From Ayurvedic Ambrosia to Americanized Coffeehouse Treat
According to lore, masala chai’s history began thousands of years ago in an ancient royal court. Some legends say it was created 9000 years ago, while others say it was 5000 years ago. Some say the court was located in what is now India, while others attribute masala chai to Thai origins. Regardless, it is said that a king created it as a cleansing, vivifying Ayurvedic beverage. Even early on, masala chai was made with a wide range of spices and prepared with many different methods. It was served hot or cold as a remedy for mild ailments. At this time, the spicy-sweet drink known as “masala chai” did not contain any tealeaves and was caffeine free.
Black Tea’s Arrival
In 1835, the British set up tea plantations in Assam, India. The black teas produced there made their way into local masala chai recipes. This is the first appearance of masala chai as we know it, complete with spices, milk, sweetener and tea. However, this mixture lacked mass appeal, as tea was primarily an export and was too expensive for most Indians.
Mass Popularity in India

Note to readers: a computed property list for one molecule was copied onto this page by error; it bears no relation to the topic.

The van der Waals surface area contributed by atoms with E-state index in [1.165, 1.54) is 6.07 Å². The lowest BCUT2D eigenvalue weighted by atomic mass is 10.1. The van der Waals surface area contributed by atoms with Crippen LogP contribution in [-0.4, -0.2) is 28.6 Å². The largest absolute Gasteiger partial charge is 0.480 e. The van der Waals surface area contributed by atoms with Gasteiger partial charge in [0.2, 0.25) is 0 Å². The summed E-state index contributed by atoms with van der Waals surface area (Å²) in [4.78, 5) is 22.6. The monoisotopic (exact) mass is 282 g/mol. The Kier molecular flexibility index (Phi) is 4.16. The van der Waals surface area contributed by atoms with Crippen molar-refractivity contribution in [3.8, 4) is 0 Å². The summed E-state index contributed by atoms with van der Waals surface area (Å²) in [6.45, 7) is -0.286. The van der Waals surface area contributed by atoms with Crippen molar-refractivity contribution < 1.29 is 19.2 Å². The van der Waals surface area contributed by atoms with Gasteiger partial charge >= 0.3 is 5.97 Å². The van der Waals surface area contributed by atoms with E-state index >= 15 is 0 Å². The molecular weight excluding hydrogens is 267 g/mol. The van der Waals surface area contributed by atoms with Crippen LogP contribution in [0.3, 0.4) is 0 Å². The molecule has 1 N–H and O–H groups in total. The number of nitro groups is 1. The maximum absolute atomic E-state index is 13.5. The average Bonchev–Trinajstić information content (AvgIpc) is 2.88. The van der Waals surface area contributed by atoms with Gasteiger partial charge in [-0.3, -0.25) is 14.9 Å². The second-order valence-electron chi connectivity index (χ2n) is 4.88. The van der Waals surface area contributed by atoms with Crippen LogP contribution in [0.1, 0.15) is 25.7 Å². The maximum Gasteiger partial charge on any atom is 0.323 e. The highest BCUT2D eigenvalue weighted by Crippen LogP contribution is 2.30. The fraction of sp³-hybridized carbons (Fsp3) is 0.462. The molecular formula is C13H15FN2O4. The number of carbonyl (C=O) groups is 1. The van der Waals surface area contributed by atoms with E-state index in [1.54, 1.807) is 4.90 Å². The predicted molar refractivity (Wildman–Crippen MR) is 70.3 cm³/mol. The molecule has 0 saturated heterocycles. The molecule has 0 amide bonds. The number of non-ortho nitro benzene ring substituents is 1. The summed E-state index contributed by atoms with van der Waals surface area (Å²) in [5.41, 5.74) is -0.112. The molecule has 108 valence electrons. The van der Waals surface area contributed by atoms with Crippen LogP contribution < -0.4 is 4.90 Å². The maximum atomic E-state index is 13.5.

In the early 1900s, when the British-owned Indian Tea Association began to promote Indian tea consumption within India. Because black tea was the most expensive ingredient, vendors used milk, sugar and spices to keep their brews flavorful while keeping costs down. Masala chai's popularity spread. Masala chai became even more popular in India in the 1960s, when a mechanized form of tea production called 'CTC' made black tea affordable for the Indian masses. CTC (or 'Crush, Tear, Curl') tea lacks the nuances that many crave in an unadorned cup of tea, but it does have a bold, tannic flavor that made it a tasty foil to masala chai’s sweet, creamy and spicy notes. For this reason, CTC masala chai remains a staple in many parts of India.Regionally, street vendors and train vendors calledchai wallahs ('tea persons,' kind of like a barista of chai) serve masala chai to the public. Chai is also used to welcome guests into the home. In some areas, people drink an average of about four small cups of chai per day. A popular time for chai is an afternoon snack at around 4 PM. This snack may include savory treats like samosas, pakoras, farsan(Gujarati snacks) and nashta (savory breakfast foods that double as snack foods).